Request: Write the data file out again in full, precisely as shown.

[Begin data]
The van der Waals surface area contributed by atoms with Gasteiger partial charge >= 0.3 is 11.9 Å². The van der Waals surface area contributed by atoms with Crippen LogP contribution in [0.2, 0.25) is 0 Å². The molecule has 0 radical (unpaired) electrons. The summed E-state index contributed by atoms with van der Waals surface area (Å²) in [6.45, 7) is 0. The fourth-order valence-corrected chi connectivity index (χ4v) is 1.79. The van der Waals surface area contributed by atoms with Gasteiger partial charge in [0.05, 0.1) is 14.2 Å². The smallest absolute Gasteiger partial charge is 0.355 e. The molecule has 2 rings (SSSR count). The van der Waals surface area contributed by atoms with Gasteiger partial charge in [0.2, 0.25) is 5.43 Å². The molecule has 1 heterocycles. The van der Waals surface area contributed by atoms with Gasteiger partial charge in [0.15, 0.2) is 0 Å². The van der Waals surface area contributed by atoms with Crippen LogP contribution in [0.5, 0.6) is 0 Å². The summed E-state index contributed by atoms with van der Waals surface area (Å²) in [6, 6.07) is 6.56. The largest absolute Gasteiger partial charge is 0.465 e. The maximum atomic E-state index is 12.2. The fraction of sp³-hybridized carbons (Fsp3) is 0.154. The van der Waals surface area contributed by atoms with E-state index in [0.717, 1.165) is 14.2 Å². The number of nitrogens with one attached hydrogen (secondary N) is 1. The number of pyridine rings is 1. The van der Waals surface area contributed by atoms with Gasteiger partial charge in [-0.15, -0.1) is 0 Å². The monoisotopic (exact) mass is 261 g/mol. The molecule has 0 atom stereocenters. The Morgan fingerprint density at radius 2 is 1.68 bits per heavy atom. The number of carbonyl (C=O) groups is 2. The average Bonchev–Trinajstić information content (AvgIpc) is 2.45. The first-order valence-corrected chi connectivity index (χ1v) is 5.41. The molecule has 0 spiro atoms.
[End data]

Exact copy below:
The van der Waals surface area contributed by atoms with Gasteiger partial charge >= 0.3 is 11.9 Å². The van der Waals surface area contributed by atoms with Crippen LogP contribution in [0.2, 0.25) is 0 Å². The molecule has 0 radical (unpaired) electrons. The summed E-state index contributed by atoms with van der Waals surface area (Å²) in [6.45, 7) is 0. The fourth-order valence-corrected chi connectivity index (χ4v) is 1.79. The van der Waals surface area contributed by atoms with Gasteiger partial charge in [0.05, 0.1) is 14.2 Å². The smallest absolute Gasteiger partial charge is 0.355 e. The molecule has 2 rings (SSSR count). The van der Waals surface area contributed by atoms with Gasteiger partial charge in [0.2, 0.25) is 5.43 Å². The molecule has 1 heterocycles. The van der Waals surface area contributed by atoms with Gasteiger partial charge in [0.15, 0.2) is 0 Å². The van der Waals surface area contributed by atoms with Crippen LogP contribution in [0.5, 0.6) is 0 Å². The summed E-state index contributed by atoms with van der Waals surface area (Å²) in [6, 6.07) is 6.56. The largest absolute Gasteiger partial charge is 0.465 e. The maximum atomic E-state index is 12.2. The fraction of sp³-hybridized carbons (Fsp3) is 0.154. The van der Waals surface area contributed by atoms with E-state index in [0.717, 1.165) is 14.2 Å². The number of nitrogens with one attached hydrogen (secondary N) is 1. The number of pyridine rings is 1. The van der Waals surface area contributed by atoms with Gasteiger partial charge in [-0.15, -0.1) is 0 Å². The monoisotopic (exact) mass is 261 g/mol. The molecule has 0 atom stereocenters. The Morgan fingerprint density at radius 2 is 1.68 bits per heavy atom. The number of carbonyl (C=O) groups is 2. The average Bonchev–Trinajstić information content (AvgIpc) is 2.45. The first-order valence-corrected chi connectivity index (χ1v) is 5.41. The molecule has 0 spiro atoms.